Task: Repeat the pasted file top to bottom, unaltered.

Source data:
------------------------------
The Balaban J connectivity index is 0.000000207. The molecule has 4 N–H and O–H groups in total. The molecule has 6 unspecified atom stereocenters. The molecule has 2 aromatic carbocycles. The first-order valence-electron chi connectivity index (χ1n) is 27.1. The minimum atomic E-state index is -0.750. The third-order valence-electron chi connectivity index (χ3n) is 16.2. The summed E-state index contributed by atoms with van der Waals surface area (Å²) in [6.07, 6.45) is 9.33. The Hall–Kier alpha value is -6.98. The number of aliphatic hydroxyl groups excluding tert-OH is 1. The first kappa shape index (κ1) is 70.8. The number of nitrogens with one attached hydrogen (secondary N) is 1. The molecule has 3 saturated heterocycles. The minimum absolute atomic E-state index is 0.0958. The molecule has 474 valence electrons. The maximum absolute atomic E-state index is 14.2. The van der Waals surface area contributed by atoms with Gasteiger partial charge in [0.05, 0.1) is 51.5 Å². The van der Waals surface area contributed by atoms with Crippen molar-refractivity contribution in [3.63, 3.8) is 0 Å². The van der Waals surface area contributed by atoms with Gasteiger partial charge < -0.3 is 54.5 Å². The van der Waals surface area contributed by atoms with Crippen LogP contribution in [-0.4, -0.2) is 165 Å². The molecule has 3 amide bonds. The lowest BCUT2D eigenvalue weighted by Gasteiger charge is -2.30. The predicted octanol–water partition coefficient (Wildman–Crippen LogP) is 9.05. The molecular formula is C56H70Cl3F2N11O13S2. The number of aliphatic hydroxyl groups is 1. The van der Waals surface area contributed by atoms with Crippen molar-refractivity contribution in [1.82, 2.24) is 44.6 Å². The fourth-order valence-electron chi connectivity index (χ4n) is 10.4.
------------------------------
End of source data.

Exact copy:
The Balaban J connectivity index is 0.000000207. The molecule has 4 N–H and O–H groups in total. The molecule has 6 unspecified atom stereocenters. The molecule has 2 aromatic carbocycles. The first-order valence-electron chi connectivity index (χ1n) is 27.1. The minimum atomic E-state index is -0.750. The third-order valence-electron chi connectivity index (χ3n) is 16.2. The summed E-state index contributed by atoms with van der Waals surface area (Å²) in [6.07, 6.45) is 9.33. The Hall–Kier alpha value is -6.98. The number of aliphatic hydroxyl groups excluding tert-OH is 1. The first kappa shape index (κ1) is 70.8. The number of nitrogens with one attached hydrogen (secondary N) is 1. The molecule has 3 saturated heterocycles. The minimum absolute atomic E-state index is 0.0958. The molecule has 474 valence electrons. The maximum absolute atomic E-state index is 14.2. The van der Waals surface area contributed by atoms with Gasteiger partial charge in [0.05, 0.1) is 51.5 Å². The van der Waals surface area contributed by atoms with Crippen molar-refractivity contribution in [3.63, 3.8) is 0 Å². The van der Waals surface area contributed by atoms with Gasteiger partial charge < -0.3 is 54.5 Å². The van der Waals surface area contributed by atoms with Crippen LogP contribution in [-0.4, -0.2) is 165 Å². The molecule has 3 amide bonds. The lowest BCUT2D eigenvalue weighted by Gasteiger charge is -2.30. The predicted octanol–water partition coefficient (Wildman–Crippen LogP) is 9.05. The molecular formula is C56H70Cl3F2N11O13S2. The number of aliphatic hydroxyl groups is 1. The van der Waals surface area contributed by atoms with Crippen molar-refractivity contribution in [1.82, 2.24) is 44.6 Å². The fourth-order valence-electron chi connectivity index (χ4n) is 10.4.